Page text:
Google Docs

I am constantly using my email templates, price sheet, and contract templates. We’ll discuss all of these in further detail later.

I also have a document outlining any pricing specials or unique offers I've made in the last two years and pricing history since I began. Google docs is excellent for drafting my blog posts too.

Google Sheets

When it comes to Google Sheets, I have several sheets to help keep track of client data and my session workflow.

I’m going to give you a really easy to use template of my sheet, but I want to walk you through it first!

The first important spreadsheet I have is my “job list,” which includes the date and time of the session, the client name, email, and family information such as names and ages. It also includes the location, session package and session fee.

 

I “freeze” the first three columns and the first row so that I always see the column titles as well as the date and time of each session as well as the client name.

On the same sheet, I then have a series of columns to keep track of whether or not I have completed the following steps in my client process.

Each cell has a check box showing if the task is complete or not.

The easiest way to get started is to use my pre-made template and customize it to your liking.

  1. Click here to get my pre-made template.
  2. Click “File”, then “Make a Copy”
  3. Name your copy whatever you want.
  4. Now you can edit the file as much as you want! Overwrite the sample information with your upcoming sessions!
  5. I’ve already added the conditional formatting for the check boxes. By default, they are red. When you check them off, they turn great. For N/A tasks, simply delete the checkbox.
  6. When you add new rows, simply copy and paste the checkboxes into your new row.

I add a new sheet on the bottom for each calendar year.

Google Forms

I use Google Forms to send a simple, three-question survey to clients when I deliver their photo galleries. The responses are tracked in a separate spreadsheet. To learn how to do this specifically, check out this article on How to use Google Forms.

Updated Costs
Post-processing Software $9.99/month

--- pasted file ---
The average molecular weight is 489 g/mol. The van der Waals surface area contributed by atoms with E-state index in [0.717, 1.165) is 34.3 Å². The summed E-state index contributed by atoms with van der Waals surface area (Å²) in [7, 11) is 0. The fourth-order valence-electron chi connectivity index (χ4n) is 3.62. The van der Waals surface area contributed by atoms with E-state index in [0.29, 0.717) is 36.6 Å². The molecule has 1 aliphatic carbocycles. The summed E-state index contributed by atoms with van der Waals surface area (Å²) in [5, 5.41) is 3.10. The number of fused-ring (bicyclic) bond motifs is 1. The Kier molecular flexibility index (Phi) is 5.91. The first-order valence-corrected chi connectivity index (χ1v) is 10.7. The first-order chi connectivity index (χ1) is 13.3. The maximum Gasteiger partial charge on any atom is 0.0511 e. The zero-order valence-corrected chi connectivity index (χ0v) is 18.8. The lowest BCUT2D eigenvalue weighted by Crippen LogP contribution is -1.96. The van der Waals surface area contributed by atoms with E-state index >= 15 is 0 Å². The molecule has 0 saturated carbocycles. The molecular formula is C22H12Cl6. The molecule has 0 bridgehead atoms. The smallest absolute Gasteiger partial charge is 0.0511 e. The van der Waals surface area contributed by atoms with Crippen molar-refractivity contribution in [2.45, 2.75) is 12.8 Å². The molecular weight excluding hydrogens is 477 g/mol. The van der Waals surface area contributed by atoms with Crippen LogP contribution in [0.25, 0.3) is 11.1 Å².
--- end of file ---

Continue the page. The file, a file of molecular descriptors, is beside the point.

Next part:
Beginner's Camera Kit $329
Google Apps $0
Total First Month Cost $339

Build Your Website

A website should be your first major business investment besides your camera of course. Don’t worry! It’s probably much less of an investment than you think and it is not as difficult as it seems.

First, you need to buy your domain name and set up your hosting account. In my experience, the best company to use is Blue Host. It’s a quality, affordable hosting service. It starts as low as $3.95/month!

Let’s go through the process step by step:

  1. Go to Blue Host.
  2. Click “Get Started”
  3. Choose your plan. The basic plan will work for most photographers. The only feature worth paying extra for is the Privacy + Protection and we can add that later. To me, it is worth the extra money because if you don’t have that you will get tons of spam calls.
  4. Search for your preferred domain name in the “Create a new domain” box. Try to keep it simple. Ideally, it would just be yourbusinessname.com. Worst case, you can get creative and find a similar domain name available. Try to stick with a .com, but if you can’t a .co is second best.
  5. Click “Next”. Then fill out your account information.
  6. Under package information, change the account plan to the 12-month plan. This will slightly raise your monthly cost, but that’s okay. You don’t want to pay 3 years in advance for a brand new business.
  7. Under package extras, leave Domain Privacy + Protection checked. It’s well worth the extra money. If you don’t have this, you will get blasted with spam calls. Uncheck the “SiteLock” and “Codeguard Basic” boxes. You don’t need it. Don’t worry about adding an email address that matches your domain. We will cover that later.
  8. Enter your payment information. The total should be around $80.
  9. Click “Submit” and you are good to go! It’s that easy! You’re hosting account is set up automatically and will be connected with Wix later.

Now that hosting is set up, let’s move on to building the actual website.

Building Your Site

Wix is hands down my favorite website builder for photographers!

You'll need to spend some time learning and designing your website. Don't rush this process.

I definitely wouldn’t spend money on professional web design during the infancy of your business. I’ll walk you through the steps!

  1. Go to Wix.
  2. Click “Start Now”
  3. Enter your information and click “Sign Up”
  4. Choose your template. On the left, click “Photography” to see tons of templates just for photographers. Click your favorite.
  5. Now you are in the Wix Editor. I recommend watching the short video on how to use it.
  6. Now, let’s connect your domain. Click “Settings” then “Connect Domain”.
  7. Click “Connect a domain you already own”.
  8. Click “Select a plan”
  9. Choose your plan. For most photographers, the unlimited plan is going to be the best option to start. You can always upgrade later!